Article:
Blockchain activist Preston Byrne has come up with the so-called ‘Marmotcoin’, an imaginary project that focuses public attention on marmots, who are extremely endangered in Canada. Its circulating supply corresponds to the population of marmots with one marmot representing one coin.
Byrne’s fascination with marmots
During an interview with Hard Fork, Byrne, a lawyer who has been keen on marmots since his childhood, reveals that that this species also impacted his professional life. “When I co-founded Monax, my co-founder, as a joke, had his uncle design a mascot for the company that he described, in the spec, as a punk rock marmot,” he says.
The article further states that Canada’s Vancouver Island marmots are extremely rare, but 50 marmots are not produced per year. Of course, Marmotcoin is fictional, however, marmots in Byrne’s basement are absolutely real.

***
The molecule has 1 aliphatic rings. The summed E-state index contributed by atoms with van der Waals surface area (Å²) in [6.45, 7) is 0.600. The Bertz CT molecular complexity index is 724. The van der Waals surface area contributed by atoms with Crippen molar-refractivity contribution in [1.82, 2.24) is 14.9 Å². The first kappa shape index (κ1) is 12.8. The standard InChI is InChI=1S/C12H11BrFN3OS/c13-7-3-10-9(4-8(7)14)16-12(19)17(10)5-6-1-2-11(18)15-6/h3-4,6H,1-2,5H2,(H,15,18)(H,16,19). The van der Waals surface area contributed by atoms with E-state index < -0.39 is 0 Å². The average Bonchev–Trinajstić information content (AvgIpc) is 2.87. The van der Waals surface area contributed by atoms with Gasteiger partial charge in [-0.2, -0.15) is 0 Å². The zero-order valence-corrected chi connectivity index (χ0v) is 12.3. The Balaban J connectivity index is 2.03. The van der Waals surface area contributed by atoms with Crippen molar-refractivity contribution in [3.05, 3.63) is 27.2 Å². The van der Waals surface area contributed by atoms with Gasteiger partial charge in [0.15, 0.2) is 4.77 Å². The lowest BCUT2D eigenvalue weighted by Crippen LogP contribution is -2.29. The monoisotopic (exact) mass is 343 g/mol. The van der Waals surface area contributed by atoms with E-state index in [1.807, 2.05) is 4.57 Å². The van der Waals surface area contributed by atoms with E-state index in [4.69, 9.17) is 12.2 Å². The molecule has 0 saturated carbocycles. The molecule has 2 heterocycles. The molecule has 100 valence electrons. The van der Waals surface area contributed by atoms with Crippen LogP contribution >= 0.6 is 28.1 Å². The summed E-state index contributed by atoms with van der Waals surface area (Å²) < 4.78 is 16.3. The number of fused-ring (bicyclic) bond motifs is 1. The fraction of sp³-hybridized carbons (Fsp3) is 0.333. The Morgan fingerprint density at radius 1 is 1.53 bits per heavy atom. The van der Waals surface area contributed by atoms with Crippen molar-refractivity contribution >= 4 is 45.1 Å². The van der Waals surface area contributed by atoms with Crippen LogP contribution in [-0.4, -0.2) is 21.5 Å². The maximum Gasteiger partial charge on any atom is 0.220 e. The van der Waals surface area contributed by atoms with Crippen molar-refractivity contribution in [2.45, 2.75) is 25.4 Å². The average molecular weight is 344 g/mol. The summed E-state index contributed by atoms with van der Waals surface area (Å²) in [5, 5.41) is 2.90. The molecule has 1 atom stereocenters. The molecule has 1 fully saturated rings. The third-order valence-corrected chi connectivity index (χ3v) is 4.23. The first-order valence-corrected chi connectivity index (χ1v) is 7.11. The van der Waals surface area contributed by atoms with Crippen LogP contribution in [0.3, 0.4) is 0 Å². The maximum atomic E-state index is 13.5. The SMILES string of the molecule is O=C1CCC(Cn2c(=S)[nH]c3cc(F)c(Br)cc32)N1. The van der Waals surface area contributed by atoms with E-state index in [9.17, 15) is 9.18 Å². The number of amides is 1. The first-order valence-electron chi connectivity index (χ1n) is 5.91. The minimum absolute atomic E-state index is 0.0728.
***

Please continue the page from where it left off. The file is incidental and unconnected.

Does he really sell marmots?
“Marmotcoins, in theory, are issued as and when I receive an actual, live marmot,” he explains. That means that the supply of marmots in his yard doesn’t exceed the circulating supply of a fictional coin (Tether, take notes!).
With that being said, there is still a catch – marmots are not prone to performing financial transactions, and Marmotcoin doesn’t even need Blockchain, so what is the coin’s modus operandi? Byrne jokingly claims that reaching a higher level of understating of loop quantum gravity could reveal more about these creatures.
The marmot emoji
Byrne is currently fighting tooth and nail in order to get a much-coveted marmot emoji, but the Unicode Consortium claims that one couldn’t tell the marmot emoji from other animals, such as teddy bears.
“Vancouver Island Marmots are cute, friendly, and utterly harmless animals whose existence is threatened by human encroachment,” says Byrne while insisting on the importance of corresponding emoji.